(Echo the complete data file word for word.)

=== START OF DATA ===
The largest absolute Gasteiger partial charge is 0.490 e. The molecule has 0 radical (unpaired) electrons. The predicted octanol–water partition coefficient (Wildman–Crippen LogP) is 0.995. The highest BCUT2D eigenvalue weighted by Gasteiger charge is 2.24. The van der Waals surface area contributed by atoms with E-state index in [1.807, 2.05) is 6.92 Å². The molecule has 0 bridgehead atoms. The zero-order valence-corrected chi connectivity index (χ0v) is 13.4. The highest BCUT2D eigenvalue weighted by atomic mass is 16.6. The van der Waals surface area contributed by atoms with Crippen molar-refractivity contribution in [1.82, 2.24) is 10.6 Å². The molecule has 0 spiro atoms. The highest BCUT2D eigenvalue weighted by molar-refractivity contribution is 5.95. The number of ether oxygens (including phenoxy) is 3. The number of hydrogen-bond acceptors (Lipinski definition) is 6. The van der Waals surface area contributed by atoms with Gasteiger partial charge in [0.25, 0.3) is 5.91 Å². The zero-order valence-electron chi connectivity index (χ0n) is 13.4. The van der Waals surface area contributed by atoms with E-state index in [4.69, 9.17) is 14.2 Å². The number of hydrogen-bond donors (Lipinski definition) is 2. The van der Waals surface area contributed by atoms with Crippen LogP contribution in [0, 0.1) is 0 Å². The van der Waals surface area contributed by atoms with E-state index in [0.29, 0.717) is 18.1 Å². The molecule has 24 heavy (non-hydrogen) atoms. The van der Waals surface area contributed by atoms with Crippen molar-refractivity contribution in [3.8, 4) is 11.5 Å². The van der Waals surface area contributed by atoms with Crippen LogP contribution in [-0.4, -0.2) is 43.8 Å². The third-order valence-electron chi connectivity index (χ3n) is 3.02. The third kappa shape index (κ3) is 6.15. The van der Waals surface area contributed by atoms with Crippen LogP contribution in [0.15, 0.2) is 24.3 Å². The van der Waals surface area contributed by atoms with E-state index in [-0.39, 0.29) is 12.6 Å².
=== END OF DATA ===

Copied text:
The largest absolute Gasteiger partial charge is 0.490 e. The molecule has 0 radical (unpaired) electrons. The predicted octanol–water partition coefficient (Wildman–Crippen LogP) is 0.995. The highest BCUT2D eigenvalue weighted by Gasteiger charge is 2.24. The van der Waals surface area contributed by atoms with E-state index in [1.807, 2.05) is 6.92 Å². The molecule has 0 bridgehead atoms. The zero-order valence-corrected chi connectivity index (χ0v) is 13.4. The highest BCUT2D eigenvalue weighted by atomic mass is 16.6. The van der Waals surface area contributed by atoms with Crippen molar-refractivity contribution in [1.82, 2.24) is 10.6 Å². The molecule has 0 spiro atoms. The highest BCUT2D eigenvalue weighted by molar-refractivity contribution is 5.95. The number of ether oxygens (including phenoxy) is 3. The number of hydrogen-bond acceptors (Lipinski definition) is 6. The van der Waals surface area contributed by atoms with Gasteiger partial charge in [0.25, 0.3) is 5.91 Å². The zero-order valence-electron chi connectivity index (χ0n) is 13.4. The van der Waals surface area contributed by atoms with E-state index in [4.69, 9.17) is 14.2 Å². The number of hydrogen-bond donors (Lipinski definition) is 2. The van der Waals surface area contributed by atoms with Crippen LogP contribution in [0, 0.1) is 0 Å². The van der Waals surface area contributed by atoms with E-state index in [0.29, 0.717) is 18.1 Å². The molecule has 24 heavy (non-hydrogen) atoms. The van der Waals surface area contributed by atoms with Crippen molar-refractivity contribution in [3.8, 4) is 11.5 Å². The van der Waals surface area contributed by atoms with Crippen LogP contribution in [-0.4, -0.2) is 43.8 Å². The third-order valence-electron chi connectivity index (χ3n) is 3.02. The third kappa shape index (κ3) is 6.15. The van der Waals surface area contributed by atoms with Crippen LogP contribution in [0.15, 0.2) is 24.3 Å². The van der Waals surface area contributed by atoms with E-state index in [-0.39, 0.29) is 12.6 Å².